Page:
New England Patriots' defence is lost but bank on Bill Belichick to find the answer

The defending champions have been dragged down by their porous defence through four weeks, yet plenty of the season remains to fix the unit.

Jay Asser
by Jay Asser
4th October 2017

article:4th October 2017

Burned: Patriots cornerback Stephon Gilmore gets beaten in coverage. Picture: Getty Images.
Burned: Patriots cornerback Stephon Gilmore gets beaten in coverage. Picture: Getty Images.

Forget an undefeated season, the New England Patriots right now are struggling to look like a playoff team.

The defending champions having dropped half of their games through the first four weeks – a far cry from the dominance many predicted for Tom Brady, Bill Belichick and Co this season.


The good news? There certainly won’t be any pressure of finishing 16-0 and subsequently 19-0 to complete a perfect season. We’re way past that point, with the team having been knocked down multiple times already and being reminded of their own mortality.

The bad news is that mortality is much more defined and to a greater extent than anyone could have expected.

It’s almost impossible to point the finger at Brady and the offence. The 40-year-old quarterback didn’t look sharp in the season-opening loss to Kansas City, but has since completed 73.1 per cent of his passes for an average of 377.3 yards through three games, while posting a touchdown-to-interception ratio of 10:0.

Basically, Brady is once again having an MVP-calibre season and yet New England have dropped two of their first three games at Gillette Stadium, which has normally been a fortress.

It’s no secret what’s plaguing them. Their defence, and especially their retooled secondary, has been downright terrible.

Matt Patricia’s unit ranks dead last in the league in total defence with 456.8 yards allowed per game and 31st in points surrendered with 32.0 per contest.

Pass rushing was an area of concern coming into the season and so far, there’s been little reason for optimism as the Patriots are tied for the fifth-fewest sacks in the league with eight. The lack of pressure on opposing quarterbacks has exacerbated the issues with the secondary, where miscommunication and blown coverages have resulted in big plays.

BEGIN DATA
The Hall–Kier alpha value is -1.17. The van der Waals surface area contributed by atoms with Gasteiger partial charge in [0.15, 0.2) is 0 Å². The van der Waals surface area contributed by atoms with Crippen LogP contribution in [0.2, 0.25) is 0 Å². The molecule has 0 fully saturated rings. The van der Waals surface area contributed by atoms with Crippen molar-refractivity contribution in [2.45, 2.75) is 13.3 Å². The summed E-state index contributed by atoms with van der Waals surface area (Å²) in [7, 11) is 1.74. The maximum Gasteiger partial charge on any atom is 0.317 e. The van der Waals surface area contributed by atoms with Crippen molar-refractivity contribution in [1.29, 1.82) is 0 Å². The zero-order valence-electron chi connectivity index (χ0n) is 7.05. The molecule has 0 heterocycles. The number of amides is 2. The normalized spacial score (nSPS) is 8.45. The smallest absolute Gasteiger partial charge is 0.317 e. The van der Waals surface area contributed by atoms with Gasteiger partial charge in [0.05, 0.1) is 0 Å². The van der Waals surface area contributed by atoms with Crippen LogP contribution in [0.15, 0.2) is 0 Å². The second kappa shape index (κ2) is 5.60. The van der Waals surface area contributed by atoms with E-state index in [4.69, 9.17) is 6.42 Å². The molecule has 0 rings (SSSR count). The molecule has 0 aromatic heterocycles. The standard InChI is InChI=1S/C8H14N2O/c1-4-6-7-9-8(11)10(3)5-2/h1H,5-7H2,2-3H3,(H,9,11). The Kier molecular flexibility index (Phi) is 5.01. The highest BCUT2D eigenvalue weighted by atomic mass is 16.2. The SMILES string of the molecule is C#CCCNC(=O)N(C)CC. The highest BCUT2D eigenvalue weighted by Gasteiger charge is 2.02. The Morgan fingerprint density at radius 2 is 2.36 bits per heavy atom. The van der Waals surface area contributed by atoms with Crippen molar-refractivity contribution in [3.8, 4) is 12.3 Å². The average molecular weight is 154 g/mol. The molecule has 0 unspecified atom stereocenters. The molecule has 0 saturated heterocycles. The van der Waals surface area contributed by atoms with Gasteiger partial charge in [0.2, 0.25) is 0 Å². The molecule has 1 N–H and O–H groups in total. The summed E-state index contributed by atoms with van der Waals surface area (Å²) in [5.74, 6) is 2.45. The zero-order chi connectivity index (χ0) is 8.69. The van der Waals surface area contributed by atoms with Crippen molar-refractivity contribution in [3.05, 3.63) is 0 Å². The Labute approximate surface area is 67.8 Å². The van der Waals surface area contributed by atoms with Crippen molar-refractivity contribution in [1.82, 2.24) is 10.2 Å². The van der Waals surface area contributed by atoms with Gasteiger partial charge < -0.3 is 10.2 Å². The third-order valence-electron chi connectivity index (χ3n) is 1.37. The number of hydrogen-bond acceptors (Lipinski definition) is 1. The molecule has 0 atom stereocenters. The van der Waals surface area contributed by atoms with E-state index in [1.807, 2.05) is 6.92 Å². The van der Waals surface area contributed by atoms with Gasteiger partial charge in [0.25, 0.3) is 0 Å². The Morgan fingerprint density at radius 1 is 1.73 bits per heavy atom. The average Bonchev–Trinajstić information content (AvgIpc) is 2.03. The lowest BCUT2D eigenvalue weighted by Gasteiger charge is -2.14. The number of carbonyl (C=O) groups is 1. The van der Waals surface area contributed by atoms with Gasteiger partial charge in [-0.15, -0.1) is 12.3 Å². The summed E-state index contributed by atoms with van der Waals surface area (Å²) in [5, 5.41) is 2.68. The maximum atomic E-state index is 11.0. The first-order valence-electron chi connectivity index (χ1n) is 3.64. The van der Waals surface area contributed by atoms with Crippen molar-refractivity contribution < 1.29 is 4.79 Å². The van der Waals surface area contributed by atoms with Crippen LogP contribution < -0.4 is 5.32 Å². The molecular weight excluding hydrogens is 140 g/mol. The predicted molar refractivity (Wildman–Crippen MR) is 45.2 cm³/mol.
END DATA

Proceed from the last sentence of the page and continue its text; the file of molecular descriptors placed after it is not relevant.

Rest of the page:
Cornerback Stephon Gilmore, who was handed a rich five-year, $65 million contract in the offseason, has been burned countless times and looks like a downgrade from the reliable Logan Ryan, now in Tennessee.

Gilmore has flashed in brief moments in his new digs, but too often he’s made mental mistakes, such as allowing Tyreek Hill to run past him for a 75-yard touchdown in Week 1 and committing an illegal hands to the face penalty to wipe out a third-down sack on Carolina’s final possession, eventually leading to Graham Gano’s game-winning field goal.

Opposite cornerback Malcolm Butler has been shaky as well, while safety Devin McCourty, normally one of the best at his position, has uncharacteristically been out of place at times. All of that has resulted in the Patriots defence resembling Swiss cheese and in-turn placing far too much responsibility on the shoulders of Brady to score on nearly every possession.

Even if it wasn’t for the talent New England possess on that side of the ball, this would still be embarrassing because Belichick is (rightly) considered a defensive mastermind.

This is a coach who traded his best pass-rusher in Chandler Jones before the start of last season and then shipped out uber-talented linebacker Jamie Collins after seven games, only for the defence to improve, allow the fewest points in the league and be part of a Super Bowl victory.

It’s entirely possible Belichick pulls off another magic trick with this unit and whips them into shape before the end of the season, but the margin for error has exponentially dropped.

Even with Brady functioning like he has, the Patriots won’t be infallible in the postseason, especially if they’re without home-field advantage, which is now a much more difficult proposition.

But as tempting as it may be to pour dirt on a dynasty whose decline is long overdue, no one should be burying New England just yet. It was only three years ago when the Patriots started a disappointing 2-2, only to win 13 of their next 15 games and hoist a fourth Super Bowl.

Circumstances are different this time around, but the mindset remains: Belichick wants to play his best football in November and December, not in the first month of the season.

There’s time to turn it around and if anyone should be given the benefit of the doubt, it’s Belichick, Brady and the Patriots.


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